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Madison voters picked business and board experience for School Board instead of two political newcomers with experience more representative of the district's growing minority population.

Two-term incumbent Arlene Silveira soundly defeated Nichelle Nichols, vice president for education and learning for the Urban League of Greater Madison. And former Commerce secretary and Trek Bicycle executive Mary Burke won by a significant margin over firefighter Michael Flores.

Silveira, who received numerous endorsements and was viewed as a strong incumbent, had a significant fundraising advantage over Nichols, who emphasized her experience working with Schools of Hope and other education programs, and raising four children who have attended Madison schools.

Burke, who was well-known for her work with the Boys & Girls Club and in state government, self-financed her campaign and was on pace to outspend Flores by a wide margin. Flores emphasized his experience as a minority parent who graduated from Madison schools.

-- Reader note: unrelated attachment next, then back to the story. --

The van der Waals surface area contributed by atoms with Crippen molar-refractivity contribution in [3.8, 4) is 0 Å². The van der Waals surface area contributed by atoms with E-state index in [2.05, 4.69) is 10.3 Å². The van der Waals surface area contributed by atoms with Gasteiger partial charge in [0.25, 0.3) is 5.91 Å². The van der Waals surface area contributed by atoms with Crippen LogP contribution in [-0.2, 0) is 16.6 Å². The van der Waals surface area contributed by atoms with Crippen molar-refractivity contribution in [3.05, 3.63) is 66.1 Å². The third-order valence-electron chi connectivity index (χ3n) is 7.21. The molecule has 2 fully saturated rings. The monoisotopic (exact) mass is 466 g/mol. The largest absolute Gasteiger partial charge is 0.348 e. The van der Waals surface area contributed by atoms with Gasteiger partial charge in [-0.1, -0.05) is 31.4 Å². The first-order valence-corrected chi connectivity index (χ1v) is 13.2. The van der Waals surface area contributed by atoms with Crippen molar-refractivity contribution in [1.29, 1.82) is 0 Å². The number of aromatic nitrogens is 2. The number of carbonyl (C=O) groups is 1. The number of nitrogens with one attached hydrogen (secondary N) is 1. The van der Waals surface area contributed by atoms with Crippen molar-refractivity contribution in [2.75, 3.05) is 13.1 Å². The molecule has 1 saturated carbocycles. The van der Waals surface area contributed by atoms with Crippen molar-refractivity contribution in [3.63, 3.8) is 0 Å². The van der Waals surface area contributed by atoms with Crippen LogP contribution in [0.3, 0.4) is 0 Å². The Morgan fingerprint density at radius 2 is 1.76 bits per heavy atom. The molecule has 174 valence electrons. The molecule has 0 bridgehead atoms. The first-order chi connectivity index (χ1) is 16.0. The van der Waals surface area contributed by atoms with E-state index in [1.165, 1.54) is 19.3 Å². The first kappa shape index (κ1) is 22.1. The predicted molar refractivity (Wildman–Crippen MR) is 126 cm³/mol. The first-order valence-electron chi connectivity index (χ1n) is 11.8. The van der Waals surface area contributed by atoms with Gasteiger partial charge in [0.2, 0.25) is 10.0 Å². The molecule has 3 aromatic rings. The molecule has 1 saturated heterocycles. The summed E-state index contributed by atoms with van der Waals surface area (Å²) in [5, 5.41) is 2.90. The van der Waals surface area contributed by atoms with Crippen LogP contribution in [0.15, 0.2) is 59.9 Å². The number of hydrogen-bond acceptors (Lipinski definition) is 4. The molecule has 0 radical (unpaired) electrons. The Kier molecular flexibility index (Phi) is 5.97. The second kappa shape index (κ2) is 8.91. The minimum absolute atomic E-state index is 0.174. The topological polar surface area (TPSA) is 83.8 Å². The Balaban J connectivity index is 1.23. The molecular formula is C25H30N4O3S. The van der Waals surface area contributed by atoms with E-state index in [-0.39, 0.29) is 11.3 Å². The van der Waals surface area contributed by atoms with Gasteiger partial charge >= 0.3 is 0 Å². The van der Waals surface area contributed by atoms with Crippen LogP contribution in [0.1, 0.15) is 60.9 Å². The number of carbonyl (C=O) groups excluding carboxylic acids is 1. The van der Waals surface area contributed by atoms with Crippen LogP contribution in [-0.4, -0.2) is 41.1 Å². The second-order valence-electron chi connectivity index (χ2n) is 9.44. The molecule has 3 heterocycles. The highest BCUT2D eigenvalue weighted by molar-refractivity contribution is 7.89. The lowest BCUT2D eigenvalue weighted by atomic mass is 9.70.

The election was the first to feature multiple contested School Board seats since 2007. There were several hot-button issues, including how to raise the achievement levels of low-income and minority students, the pending rewrite of employee work rules, and, emerging in the last week, the decision by superintendent Dan Nerad to leave his position by June 2013.

"I believe the voters indicated we are at a critical juncture and experience really is important," Burke said.

Silveira agreed, saying she's ready to tackle issues such as another difficult budget, finalizing the achievement gap plan, creating an employee handbook and searching for a new superintendent.

"(Voters) recognize we have some complex issues ahead of us," Silveira said.

Nichols and Flores said they would consider running for the board in the future. Three seats, held by Maya Cole, James Howard and Beth Moss, are up next year.

The campaign followed an emotional School Board vote opposing the opening of Madison Preparatory Academy, a charter school geared toward low-income, minority students. Nichols and Burke supported the school and Silveira and Flores, both of whom received the teachers union endorsement, opposed it.

Kaleem Caire, Urban League of Greater Madison president, said the results reflected Silveira's strong name recognition after six years on the board and the strong support of MTI, which spent several thousand dollars to bolster Flores' campaign.

MTI executive director John Matthews said though MTI didn't endorse Burke, he believes she would be a credible School Board member. He had criticized her wealth and background during the campaign.

"She's 180 degrees from Flores from where she grew up and what she has, but I think she has good intentions," he said.

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